I used my fave-but-never-used mug to hold the dishwand. Now it has a home (there’s magic in that), it stays dry and non-icky and lasts way longer!

P.S. I also use this dishwand to scrub out my sink on an almost-daily basis. Gets off the nastiness and keeps it clean! I also use it to scrub my countertops and glass stove. Sometimes even an extra crusty spot on the table!

Do you use a dishwand? Here’s this one on Amazon.

In the comments, several have asked how I clean it. I’d love to hear from those who have a cleaning system. I don’t use mine on super icky stuff, and rinse it very well, swooshing some soap through the sponge by pressing it down on a clean surface, rinse it again, and then convince myself the air drying helps it be okay. But I get the concern. I’m going to try sticking the sponge itself in the dishwasher since it can be removed from the wand part. I’ll let you know how that goes.

Routines as a Thing to Catch Up To

Routines as the Thing to Catch Up To at

Before we begin, allow me to address all current/former English teachers/grammar nerds. I was one of you. I have purposely chosen to use artistic license in the title of this post. “Routines as the Things Up to Which I Catch” doesn’t have the same ring to it. And now I’m questioning the pluralization of “routines.” See how it never ends? 

I’m getting back into the routine of things.

School has been going for almost two weeks, and we’re getting used to it. Summer Survival Mode has ended (though now we’re figuring out Book Writing Survival Mode).

As I ran an extra load of dishes here and there last week to try to catch up from the off-routine days of summer, it hit me how much it helps to have something to catch up to.

Pre-blog (pre-any-understanding-whatsoever-of-the-importance-or-impact-of-routines), I felt behind all the time. ALL the time.

This vague concept of “catching up” meant getting the house perfect. Since getting the house perfect never happened (and still never happens), I never caught up.

Knowing I’d never “catch up” zapped all hope and desire to even try.

Now, I’m not trying to catch up to what the house looked like in my head before we actually bought it and moved our stuff into it.

I’m catching up to a routine, because I have a routine to catch up to.

Knowing that my goal is a routine, I can identify and tackle the things that will make the routine easier.

Like the baking sheets filling the right side of the sink in the picture above.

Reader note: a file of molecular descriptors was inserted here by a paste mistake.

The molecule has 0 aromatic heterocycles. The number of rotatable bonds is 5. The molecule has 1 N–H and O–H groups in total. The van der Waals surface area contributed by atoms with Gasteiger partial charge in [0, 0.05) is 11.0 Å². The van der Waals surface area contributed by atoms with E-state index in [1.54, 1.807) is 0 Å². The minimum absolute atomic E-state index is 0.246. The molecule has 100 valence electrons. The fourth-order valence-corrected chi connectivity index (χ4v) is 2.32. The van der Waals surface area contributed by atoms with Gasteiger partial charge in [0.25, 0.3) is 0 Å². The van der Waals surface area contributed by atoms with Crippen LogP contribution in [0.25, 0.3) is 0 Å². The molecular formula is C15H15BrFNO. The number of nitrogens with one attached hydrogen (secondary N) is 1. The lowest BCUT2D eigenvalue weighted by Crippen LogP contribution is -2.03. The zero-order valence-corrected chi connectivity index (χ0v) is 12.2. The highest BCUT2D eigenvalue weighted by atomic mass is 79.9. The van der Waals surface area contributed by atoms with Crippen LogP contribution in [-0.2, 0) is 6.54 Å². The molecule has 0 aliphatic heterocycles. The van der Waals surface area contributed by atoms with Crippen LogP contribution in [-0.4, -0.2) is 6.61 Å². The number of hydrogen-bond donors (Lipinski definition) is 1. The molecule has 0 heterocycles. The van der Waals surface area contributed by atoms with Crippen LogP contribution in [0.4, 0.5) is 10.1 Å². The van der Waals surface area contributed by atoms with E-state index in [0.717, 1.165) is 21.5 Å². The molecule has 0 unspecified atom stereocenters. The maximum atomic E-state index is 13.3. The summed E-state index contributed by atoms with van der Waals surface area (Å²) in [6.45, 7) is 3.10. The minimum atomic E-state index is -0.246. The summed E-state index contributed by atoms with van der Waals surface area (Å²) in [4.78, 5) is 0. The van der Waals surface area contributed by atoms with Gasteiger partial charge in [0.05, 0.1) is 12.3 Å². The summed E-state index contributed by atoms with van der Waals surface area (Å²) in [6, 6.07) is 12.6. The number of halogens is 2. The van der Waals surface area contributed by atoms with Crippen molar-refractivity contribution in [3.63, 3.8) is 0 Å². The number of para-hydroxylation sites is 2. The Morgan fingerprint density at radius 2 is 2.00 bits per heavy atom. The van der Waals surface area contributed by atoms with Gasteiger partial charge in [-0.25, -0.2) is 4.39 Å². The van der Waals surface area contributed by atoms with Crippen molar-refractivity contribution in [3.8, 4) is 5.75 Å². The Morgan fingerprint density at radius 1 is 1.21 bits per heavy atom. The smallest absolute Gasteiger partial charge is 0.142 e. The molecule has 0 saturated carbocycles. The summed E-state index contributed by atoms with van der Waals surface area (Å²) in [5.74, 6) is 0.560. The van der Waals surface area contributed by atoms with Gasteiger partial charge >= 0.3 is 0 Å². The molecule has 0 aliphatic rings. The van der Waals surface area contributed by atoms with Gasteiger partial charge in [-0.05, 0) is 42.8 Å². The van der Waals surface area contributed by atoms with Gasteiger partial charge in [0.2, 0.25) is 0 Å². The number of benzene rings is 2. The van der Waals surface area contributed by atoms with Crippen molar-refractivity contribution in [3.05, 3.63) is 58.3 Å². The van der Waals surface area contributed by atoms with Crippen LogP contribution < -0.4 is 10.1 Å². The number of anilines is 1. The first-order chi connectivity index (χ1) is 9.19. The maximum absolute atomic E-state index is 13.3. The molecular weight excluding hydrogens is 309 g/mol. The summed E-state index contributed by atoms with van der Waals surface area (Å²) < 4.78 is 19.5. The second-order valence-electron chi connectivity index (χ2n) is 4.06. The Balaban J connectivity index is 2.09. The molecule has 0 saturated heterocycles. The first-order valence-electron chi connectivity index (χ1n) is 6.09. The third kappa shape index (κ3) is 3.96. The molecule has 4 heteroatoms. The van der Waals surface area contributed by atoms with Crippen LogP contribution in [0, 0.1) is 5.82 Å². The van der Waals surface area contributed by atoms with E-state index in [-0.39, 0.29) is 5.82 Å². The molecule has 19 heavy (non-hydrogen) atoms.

We need to order a replacement part for my beloved dishwasher. The adjustable top rack isn’t adjusting, so we can’t put tall items in the bottom rack right now. Baking sheets are tall, and over the summer as the kids (fine. the kids and I . . .) depended on frozen stuff for lunches (fine. lunches and dinners . . .), these baking sheets were used A LOT.

But they couldn’t go in the dishwasher.

Which meant they got piled in the sink and washed as needed.

Not a happy truth, but the real truth.

Also, the annoying truth. Because no kitchen will ever look “clean” when there are bigger-than-the-sink baking sheets piled up on one side, no matter how clear and clean the sink’s other side may be.

As my Summer Brain Fog cleared, I was excited to tackle this not-a-project-at-all-but-totally-feels-like-a-project.

Excited, y’all. Not because I can’t stand to see a mess (I have a special gift for not seeing it), and not because I was going to get my house cleaned up once and for all (I now know that isn’t even a thing).

I was excited because I have a routine. Even when I’ve gotten off of it, I still have it. I know exactly what to do to get back on track and start seeing real progress.

My routine is my motivation to catch up. The routine is the thing I’m catching up to.

Once all those big-and-awkward baking sheets are clean and out of the way, my routine makes a DAILY VISUAL IMPACT. So when I took the amazingly short time necessary to do one day’s worth of kitchen work Monday morning, it made an impact. And that impact impacted my mood.

A Maintainable Kitchen at

So that’s my goal. I’m not catching up on a perfect kitchen, I’m catching up on the routines that enable me to maintain a livable kitchen.

Yay for routines.